Can Google really hack it in business?

InfoWorld compares Google Apps' promises with the reality of what it delivers

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To Google, all these technologies aren't spaghetti thrown against the wall to see what sticks. They're strategic bets in a multifront campaign to build a Web-based replacement for Windows and Office. And people are listening.

[ See how Google's Android stacks up against the iPhone in InfoWorld's comparison. And discover what challenges Google faces in making Android the mobile king. ]

But is Google Apps delivering? InfoWorld decided to find out.

Google Apps pros: Cost and uptime
Resellers, customers, and analysts agree that the paid version of Google Apps delivers on its core promise of costing a third or less than a similar lineup of Microsoft products.

Because e-mail is a huge expense for large companies, it's no surprise that Gmail is a popular draw. Upgrading from Microsoft Exchange 2003 to Exchange 2007 is often a trigger to considering cloud-based e-mail because it forces many customers to also buy new 64-bit servers and operating systems. For such reasons, Forrester Research analyst Ted Schadler says that cloud-based e-mail (whether from Google or a rival) is almost always cheaper for companies with fewer than 15,000 users.

Although its uptime isn't perfect (and its outages get big play), Google says it consistently meets its 99.9 percent uptime guarantee. It also quotes a Radicati Group study that found Gmail four times more reliable than Microsoft's Exchange messaging server when considering only unplanned outages, and ten times more reliable when taking into account planned downtime for maintenance.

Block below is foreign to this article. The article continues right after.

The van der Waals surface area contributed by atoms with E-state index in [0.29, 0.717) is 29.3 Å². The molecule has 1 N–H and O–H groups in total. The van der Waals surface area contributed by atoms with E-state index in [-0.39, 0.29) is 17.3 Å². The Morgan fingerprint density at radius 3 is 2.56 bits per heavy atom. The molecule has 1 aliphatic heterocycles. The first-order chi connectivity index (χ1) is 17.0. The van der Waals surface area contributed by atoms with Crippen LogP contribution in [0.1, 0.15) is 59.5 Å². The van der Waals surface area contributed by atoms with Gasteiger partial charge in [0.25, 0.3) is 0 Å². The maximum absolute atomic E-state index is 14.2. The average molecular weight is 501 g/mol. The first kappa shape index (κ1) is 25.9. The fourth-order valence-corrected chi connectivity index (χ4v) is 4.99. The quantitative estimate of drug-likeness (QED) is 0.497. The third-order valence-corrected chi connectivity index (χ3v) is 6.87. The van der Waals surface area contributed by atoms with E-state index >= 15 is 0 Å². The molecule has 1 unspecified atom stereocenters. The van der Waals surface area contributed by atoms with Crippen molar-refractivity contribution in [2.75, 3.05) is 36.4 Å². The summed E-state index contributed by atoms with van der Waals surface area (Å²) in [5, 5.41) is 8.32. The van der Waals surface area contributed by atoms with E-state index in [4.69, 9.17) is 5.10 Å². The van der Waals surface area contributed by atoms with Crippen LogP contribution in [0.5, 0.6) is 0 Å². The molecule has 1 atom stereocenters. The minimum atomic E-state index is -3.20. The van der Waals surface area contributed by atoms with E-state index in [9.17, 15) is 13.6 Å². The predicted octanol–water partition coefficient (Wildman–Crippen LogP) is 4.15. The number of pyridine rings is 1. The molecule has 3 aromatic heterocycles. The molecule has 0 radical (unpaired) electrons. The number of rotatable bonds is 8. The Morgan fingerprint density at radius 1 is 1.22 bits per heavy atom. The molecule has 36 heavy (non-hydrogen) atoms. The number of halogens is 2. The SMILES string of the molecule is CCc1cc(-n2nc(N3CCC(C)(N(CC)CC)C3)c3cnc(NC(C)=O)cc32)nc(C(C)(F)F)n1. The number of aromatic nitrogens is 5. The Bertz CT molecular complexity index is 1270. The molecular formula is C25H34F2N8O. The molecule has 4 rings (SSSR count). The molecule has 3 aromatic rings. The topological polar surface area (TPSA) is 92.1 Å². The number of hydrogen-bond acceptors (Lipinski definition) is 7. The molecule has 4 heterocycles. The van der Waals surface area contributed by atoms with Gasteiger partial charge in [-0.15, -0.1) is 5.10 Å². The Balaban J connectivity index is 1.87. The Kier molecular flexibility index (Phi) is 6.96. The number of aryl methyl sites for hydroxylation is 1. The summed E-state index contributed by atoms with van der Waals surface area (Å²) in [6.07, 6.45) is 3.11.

Google Apps maybes: Data security
The fit to business is less clear when it comes to data security, especially for big corporations. Data security in the cloud is an issue "enterprises are going to have to reckon with," admits AlertSite's Godskind. A prime example: In moving to Google Apps, the city of Los Angeles insisted on penalties from Google if any of its data was compromised. Many other customers aren't worried, trusting that bigger (and presumably more tech-savvy) customers will hold Google's feet to the fire on security.

Google says it has many customers in highly regulated industries such as health care. It also says its proprietary encoding of data, its dispersal of data among physical and logical files, all help keep customer information safe. As for regulated data, Google punts: "We recommend [companies] follow their regulations, and we don't give specific advice on how to follow those," a spokesman says carefully.

Rivals hint that Google's storage architecture, in which different customers' data may sit on the same array, pose a security threat. The question of where data sits is also important for organizations that must comply with geography-specific regulations, such as those protecting customer data in the European Union. "We make sure we're matching the regulations customers need," says a Google spokesman, adding that administrators can control which enterprise data various users can see. Google also assures customers they own their data and will always have easy access to it, rather than using its custody of that data to lock a customer in the Google cloud.

E-mail is another regulatory challenge, but Allen Falcon, CEO of Google Apps reseller Horizon Info Services, says the Google's Postini e-mail archiving and recovery service stores e-mail in the write-once, read-many format required by regulators, as well as provides the needed auditing capabilities. Google says it plans to extend the usage policies, rules, and parameters provided by Postini to the rest of its apps.

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